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PizzaExpress Owner’s Debt Plan to Meet Investor Opposition

Katie Linsell and Luca Casiraghi

(Bloomberg) -- A plan by the owner of PizzaExpress Ltd. to buy back almost half of the company’s 200 million pounds of unsecured notes faces resistance from at least two groups of bond investors, people familiar with the matter said.

Chinese private equity firm Hony Capital is seeking to purchase as much as 80 million pounds ($103 million) of the U.K. chain’s bonds in a move that may precede talks for a potential debt restructuring.

One of the two groups opposing the tender consists of investors who own the notes in addition to default insurance, said the people who asked not to be identified speaking about the trades. These so-called basis traders stand to profit if the company defaults, triggering payouts on insurance swaps. They also hold at least 50 million pounds, or 25%, of the unsecured bonds, enough to have a say in forthcoming debt talks, the people said.

The other group includes hedge fund Beach Point Capital Management and is advised by law firm Paul Hastings. These investors are likely to wait for better terms for the notes, the people said.

A spokesman for PizzaExpress declined to comment. Hony representatives in Hong Kong could not be reached outside of normal office hours. For David Ereira, Paul Hastings’ London-based partner, Hony’s tender offer is a “positive step, but in itself not the solution to the company’s problems.”

PizzaExpress’s unsecured bonds jumped after the announcement of the tender offer and are currently quoted at 26 pence. That’s in line with the price range at which Hony is offering to buy the debt, between 20 pence and 40 pence on the pound, according to the tender document.

A national icon for many Britons, PizzaExpress has been caught up in a broader malaise of rising costs and changing consumer habits forcing many retailers and leisure companies to close sites and seek protection from creditors. An expansion in China has also added pressure on its finances.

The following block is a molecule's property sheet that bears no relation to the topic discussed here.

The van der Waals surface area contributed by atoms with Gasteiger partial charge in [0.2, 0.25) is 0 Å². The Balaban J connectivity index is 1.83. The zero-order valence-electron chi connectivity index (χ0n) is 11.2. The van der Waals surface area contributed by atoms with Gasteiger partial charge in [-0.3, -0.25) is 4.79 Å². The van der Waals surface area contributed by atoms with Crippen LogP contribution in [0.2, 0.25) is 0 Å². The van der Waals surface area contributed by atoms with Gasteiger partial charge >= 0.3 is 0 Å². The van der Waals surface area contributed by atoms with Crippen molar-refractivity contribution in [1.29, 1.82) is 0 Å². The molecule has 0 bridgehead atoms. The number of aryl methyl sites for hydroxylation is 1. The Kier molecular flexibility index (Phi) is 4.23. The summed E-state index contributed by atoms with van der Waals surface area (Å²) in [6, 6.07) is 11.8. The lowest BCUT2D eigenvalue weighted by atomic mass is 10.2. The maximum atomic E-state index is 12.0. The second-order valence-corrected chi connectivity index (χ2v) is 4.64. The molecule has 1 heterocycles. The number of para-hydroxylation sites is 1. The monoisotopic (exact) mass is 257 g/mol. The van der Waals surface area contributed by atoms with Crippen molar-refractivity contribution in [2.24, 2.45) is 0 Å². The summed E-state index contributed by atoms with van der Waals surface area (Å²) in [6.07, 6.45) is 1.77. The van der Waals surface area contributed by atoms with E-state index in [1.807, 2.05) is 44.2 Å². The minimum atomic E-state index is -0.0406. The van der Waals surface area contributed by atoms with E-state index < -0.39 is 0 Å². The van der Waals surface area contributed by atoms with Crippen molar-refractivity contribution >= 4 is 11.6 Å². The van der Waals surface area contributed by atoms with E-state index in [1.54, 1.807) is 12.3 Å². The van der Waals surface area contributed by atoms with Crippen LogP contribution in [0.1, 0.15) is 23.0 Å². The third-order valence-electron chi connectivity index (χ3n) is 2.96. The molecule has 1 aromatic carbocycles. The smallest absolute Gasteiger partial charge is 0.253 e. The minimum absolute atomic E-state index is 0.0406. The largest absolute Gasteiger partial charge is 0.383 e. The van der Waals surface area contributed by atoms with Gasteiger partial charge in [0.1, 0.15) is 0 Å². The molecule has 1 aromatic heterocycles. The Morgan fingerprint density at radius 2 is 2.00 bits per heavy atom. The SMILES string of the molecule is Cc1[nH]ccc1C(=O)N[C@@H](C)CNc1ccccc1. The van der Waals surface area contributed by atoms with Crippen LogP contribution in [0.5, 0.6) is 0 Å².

“The endgame has begun with Hony making a play to control the senior notes through the mechanism of a tender offer,” CreditSights analysts wrote last week. “Quite what a majority gets them is not entirely clear and we interpret it as the first step in a subsequent chain of events aimed at either refinancing or restructuring existing debt.”

The credit swaps prices signal a 68% probability of default within one year, according to ICE Data Services. There is about $200 million of credit swaps outstanding on PizzaExpress, the latest data from International Swaps & Derivatives Association show.

S&P Global Ratings cut PizzaExpress’s rating to nine levels below investment grade this week, saying a distressed exchange or debt restructuring looks inevitable within six months.

To contact the reporters on this story: Katie Linsell in London at klinsell@bloomberg.net;Luca Casiraghi in London at lcasiraghi@bloomberg.net

To contact the editors responsible for this story: Vivianne Rodrigues at vrodrigues3@bloomberg.net, Chris Vellacott

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